BlackRock leads $100M round for Cap Hill Brands; e-commerce vets acquire 35 brands, add key execs

Cap Hill Brands, a Seattle-based e-commerce company founded and run by industry veterans Jason LeeKeenan and Kevin Saliba, has raised more than $100 million in a Series B round led by investment giant BlackRock.

The company, founded in 2020, has acquired nearly 35 brands and grown to more than 200 employees. The idea is to supercharge each brand with centralized operations, technology infrastructure and management — creating what LeeKeenan and Saliba describe as a next-generation consumer packaged goods company.

Cap Hill Brands is also building out its executive team, including three recent additions:

  • Greg Revelle, chief commercial officer, formerly chief marketing officer for Kohls and Best Buy.
  • Susan Coskey, chief people officer and general counsel, former chief people officer for Holland America Group and director of the City of Seattle’s Department of Human Resources.
  • John McKeon, chief financial officer, former vice president of financial planning and analysis for Carvana.

In addition, Cap Hill Brands last year acquired technology company DemandHelm, a technology marketing company led by a former Amazon engineer, Sarang Fegde, who is now chief technology officer for Cap Hill Brands.

Cap Hill Brands also hired a chief supply chain officer, Paul Leslie-Smith, an industry veteran who has helped the company navigate the challenges of the past year and avoid the severe shortages that plagued the sector.

Many of the brands acquired so far offer products for families and kids, including CreativeQTGrabeaseMarble GeniusGirlZone, and Tickle & Main. Both founders were previously executives at Zulily, among other past roles.

The new equity round will fuel additional growth and provide capital for further acquisitions. In addition to BlackRock, prior investors Version One VenturesMaveron, and Ascend participated in the Series B round. Cap Hill Brands is not disclosing the valuation placed on the company as part of the round.

The funding brings the total amount of debt and equity raised by the company to date to more than $250 million.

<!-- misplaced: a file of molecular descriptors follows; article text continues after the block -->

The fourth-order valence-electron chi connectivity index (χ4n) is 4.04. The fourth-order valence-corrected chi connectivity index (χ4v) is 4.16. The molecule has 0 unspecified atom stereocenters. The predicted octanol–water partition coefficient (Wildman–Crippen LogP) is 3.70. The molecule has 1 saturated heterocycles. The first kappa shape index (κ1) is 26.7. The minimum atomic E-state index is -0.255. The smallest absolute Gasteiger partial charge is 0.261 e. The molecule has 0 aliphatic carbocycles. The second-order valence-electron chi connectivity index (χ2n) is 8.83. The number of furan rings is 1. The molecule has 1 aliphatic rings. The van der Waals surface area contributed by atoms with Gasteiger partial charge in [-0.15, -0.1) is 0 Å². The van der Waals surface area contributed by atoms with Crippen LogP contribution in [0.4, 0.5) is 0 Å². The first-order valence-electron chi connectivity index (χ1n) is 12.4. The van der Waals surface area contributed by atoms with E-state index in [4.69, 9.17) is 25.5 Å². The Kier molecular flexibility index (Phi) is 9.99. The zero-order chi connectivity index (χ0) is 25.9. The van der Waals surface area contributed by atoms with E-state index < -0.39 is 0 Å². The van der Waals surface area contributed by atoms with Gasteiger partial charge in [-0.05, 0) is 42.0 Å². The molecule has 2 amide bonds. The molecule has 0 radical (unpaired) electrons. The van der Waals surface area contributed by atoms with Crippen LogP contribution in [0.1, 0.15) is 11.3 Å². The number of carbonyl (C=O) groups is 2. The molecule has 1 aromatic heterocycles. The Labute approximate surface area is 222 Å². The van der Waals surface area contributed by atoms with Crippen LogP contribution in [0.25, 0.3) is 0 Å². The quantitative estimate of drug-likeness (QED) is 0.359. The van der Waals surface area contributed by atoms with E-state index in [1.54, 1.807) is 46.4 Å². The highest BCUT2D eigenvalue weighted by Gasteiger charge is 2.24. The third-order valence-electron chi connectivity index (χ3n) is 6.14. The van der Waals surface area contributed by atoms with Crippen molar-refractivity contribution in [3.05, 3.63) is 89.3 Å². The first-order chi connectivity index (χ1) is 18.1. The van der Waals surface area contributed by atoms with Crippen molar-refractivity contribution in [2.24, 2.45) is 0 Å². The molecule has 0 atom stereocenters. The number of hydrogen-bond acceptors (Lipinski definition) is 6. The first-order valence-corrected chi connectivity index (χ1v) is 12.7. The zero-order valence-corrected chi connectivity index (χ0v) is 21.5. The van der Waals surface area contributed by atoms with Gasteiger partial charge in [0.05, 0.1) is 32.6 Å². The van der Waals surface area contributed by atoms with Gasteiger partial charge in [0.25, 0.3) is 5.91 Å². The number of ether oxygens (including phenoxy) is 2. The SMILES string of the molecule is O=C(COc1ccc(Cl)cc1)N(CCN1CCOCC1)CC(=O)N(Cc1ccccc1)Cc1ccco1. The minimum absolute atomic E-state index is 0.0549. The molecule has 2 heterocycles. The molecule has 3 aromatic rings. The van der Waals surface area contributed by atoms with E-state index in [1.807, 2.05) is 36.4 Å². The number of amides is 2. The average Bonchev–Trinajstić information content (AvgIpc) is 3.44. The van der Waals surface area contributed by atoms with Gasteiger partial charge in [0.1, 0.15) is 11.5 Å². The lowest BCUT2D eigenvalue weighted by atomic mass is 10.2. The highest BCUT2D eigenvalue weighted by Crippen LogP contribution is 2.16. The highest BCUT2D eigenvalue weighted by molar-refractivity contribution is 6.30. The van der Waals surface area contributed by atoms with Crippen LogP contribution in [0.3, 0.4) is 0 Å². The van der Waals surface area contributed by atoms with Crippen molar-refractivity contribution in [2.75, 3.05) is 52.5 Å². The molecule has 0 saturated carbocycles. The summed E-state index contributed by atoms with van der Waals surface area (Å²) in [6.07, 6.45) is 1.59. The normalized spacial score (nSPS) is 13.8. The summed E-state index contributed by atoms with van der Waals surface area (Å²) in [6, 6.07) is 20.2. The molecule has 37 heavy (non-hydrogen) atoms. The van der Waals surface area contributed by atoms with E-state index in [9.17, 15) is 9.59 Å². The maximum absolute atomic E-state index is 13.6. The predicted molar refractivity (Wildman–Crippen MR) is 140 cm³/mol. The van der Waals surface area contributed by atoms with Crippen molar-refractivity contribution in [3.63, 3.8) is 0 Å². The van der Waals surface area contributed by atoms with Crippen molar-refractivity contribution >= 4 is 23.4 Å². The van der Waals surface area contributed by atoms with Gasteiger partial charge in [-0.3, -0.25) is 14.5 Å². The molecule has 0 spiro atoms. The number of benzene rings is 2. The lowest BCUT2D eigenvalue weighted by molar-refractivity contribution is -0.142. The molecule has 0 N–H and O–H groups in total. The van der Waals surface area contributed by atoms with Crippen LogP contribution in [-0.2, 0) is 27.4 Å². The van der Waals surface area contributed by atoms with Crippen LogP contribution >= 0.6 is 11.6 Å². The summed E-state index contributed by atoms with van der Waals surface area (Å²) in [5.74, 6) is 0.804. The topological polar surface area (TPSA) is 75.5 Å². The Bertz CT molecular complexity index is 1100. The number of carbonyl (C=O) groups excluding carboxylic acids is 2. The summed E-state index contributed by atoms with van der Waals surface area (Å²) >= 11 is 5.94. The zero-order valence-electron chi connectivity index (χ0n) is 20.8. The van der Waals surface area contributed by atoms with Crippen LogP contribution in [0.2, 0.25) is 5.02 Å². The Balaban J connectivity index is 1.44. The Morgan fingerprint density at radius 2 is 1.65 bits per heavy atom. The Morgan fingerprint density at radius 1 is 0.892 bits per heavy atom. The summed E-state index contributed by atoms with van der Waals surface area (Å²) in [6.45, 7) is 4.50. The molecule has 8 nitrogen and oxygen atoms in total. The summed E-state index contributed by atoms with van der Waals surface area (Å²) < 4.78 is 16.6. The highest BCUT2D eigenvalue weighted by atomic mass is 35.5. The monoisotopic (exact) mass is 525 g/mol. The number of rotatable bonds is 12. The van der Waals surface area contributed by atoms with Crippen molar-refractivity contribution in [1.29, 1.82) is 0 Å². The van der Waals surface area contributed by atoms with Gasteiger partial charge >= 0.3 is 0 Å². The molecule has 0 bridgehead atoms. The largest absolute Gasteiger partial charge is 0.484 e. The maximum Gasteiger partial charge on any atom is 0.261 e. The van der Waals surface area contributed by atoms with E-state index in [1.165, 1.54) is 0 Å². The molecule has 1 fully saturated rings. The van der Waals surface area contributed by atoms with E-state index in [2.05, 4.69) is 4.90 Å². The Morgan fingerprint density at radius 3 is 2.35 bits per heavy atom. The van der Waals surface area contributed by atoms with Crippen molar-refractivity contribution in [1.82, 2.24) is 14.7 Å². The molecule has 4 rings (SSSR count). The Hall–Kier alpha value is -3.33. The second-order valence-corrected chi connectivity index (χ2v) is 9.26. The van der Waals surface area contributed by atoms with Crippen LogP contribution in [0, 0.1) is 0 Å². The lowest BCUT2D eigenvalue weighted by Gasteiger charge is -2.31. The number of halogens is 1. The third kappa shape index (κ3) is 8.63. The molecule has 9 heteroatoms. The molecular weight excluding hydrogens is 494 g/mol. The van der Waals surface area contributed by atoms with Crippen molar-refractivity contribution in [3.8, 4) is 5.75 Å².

Cap Hill Brands emerged on the scene as “Amazon aggregators” acquired third-party sellers at a record pace, seeking to capitalize on the unprecedented growth in online sales in 2020 and 2021. That trend has shifted as the pandemic has waned. U.S. e-commerce sales rose 2.7% sequentially in the second quarter, compared to more than 30% two years ago.

While there are some similarities, LeeKeenan and Saliba, co-founders and co-CEOs of Cap Hill Brands, don’t consider their company an Amazon aggregator in the stereotypical sense.

Among other differences, they’re thinking long-term and being more thoughtful about the integration of acquired brands. While they always acquire 100% of a brand, they’re flexible in how they structure deals. For example, they’re open to the idea of an entrepreneur continuing working with Cap Hill Brands after an acquisition, or moving on.

They’re also expanding sales beyond Amazon to other e-commerce sites and third-party marketplaces including Nordstrom, Target, Walmart, Kohl’s, Chewy, and Wayfair.

“At the core, we think of ourselves as a next-generation CPG company, and our mission is really to help grow these brands,” said LeeKeenan, who was a senior vice president at Zulily and later sold Seattle startup TraceMe to Nike.

The underlying idea, he said, is to acquire and operate brands with sustainable competitive moats that can live across multiple e-commerce channels and platforms.

From an economic standpoint, Saliba said he and LeeKeenan were able to keep each other disciplined as valuations and acquisition prices for consumer brands climbed at the peak of the roll-up frenzy.

“Overall, we stayed pretty lean and mean through 2021. And that’s allowed us to emerge in 2022 as a much healthier company,” said Saliba, the former Zulily CMO, who previously sold Seattle startup ImageKind to CafePress.

Like many companies born in the pandemic, Cap Hill Brands operates entirely virtually, without a physical headquarters. They’re flying everyone in later this month for a company gathering in Bellevue, Wash., where some members of the team will meet in person for the first time.

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